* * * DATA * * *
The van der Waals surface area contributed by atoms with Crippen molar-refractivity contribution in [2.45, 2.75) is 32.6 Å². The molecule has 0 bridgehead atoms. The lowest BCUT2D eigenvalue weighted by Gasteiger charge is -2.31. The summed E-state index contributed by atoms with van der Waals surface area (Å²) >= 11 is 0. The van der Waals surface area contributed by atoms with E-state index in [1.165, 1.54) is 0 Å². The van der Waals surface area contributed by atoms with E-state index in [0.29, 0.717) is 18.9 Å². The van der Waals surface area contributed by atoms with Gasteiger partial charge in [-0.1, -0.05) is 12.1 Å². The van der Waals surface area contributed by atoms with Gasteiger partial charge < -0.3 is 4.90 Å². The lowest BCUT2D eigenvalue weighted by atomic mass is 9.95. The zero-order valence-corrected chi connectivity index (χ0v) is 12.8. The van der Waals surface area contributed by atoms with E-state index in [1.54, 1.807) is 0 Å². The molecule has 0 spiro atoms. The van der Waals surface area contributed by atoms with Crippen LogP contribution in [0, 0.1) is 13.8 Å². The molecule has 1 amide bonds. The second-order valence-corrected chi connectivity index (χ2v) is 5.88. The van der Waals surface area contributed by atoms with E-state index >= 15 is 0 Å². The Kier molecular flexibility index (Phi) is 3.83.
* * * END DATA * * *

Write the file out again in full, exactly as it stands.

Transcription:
The van der Waals surface area contributed by atoms with Crippen molar-refractivity contribution in [2.45, 2.75) is 32.6 Å². The molecule has 0 bridgehead atoms. The lowest BCUT2D eigenvalue weighted by Gasteiger charge is -2.31. The summed E-state index contributed by atoms with van der Waals surface area (Å²) >= 11 is 0. The van der Waals surface area contributed by atoms with E-state index in [1.165, 1.54) is 0 Å². The van der Waals surface area contributed by atoms with E-state index in [0.29, 0.717) is 18.9 Å². The van der Waals surface area contributed by atoms with Gasteiger partial charge in [-0.1, -0.05) is 12.1 Å². The van der Waals surface area contributed by atoms with Gasteiger partial charge < -0.3 is 4.90 Å². The lowest BCUT2D eigenvalue weighted by atomic mass is 9.95. The zero-order valence-corrected chi connectivity index (χ0v) is 12.8. The van der Waals surface area contributed by atoms with E-state index in [1.54, 1.807) is 0 Å². The molecule has 0 spiro atoms. The van der Waals surface area contributed by atoms with Crippen LogP contribution in [0, 0.1) is 13.8 Å². The molecule has 1 amide bonds. The second-order valence-corrected chi connectivity index (χ2v) is 5.88. The van der Waals surface area contributed by atoms with E-state index >= 15 is 0 Å². The Kier molecular flexibility index (Phi) is 3.83.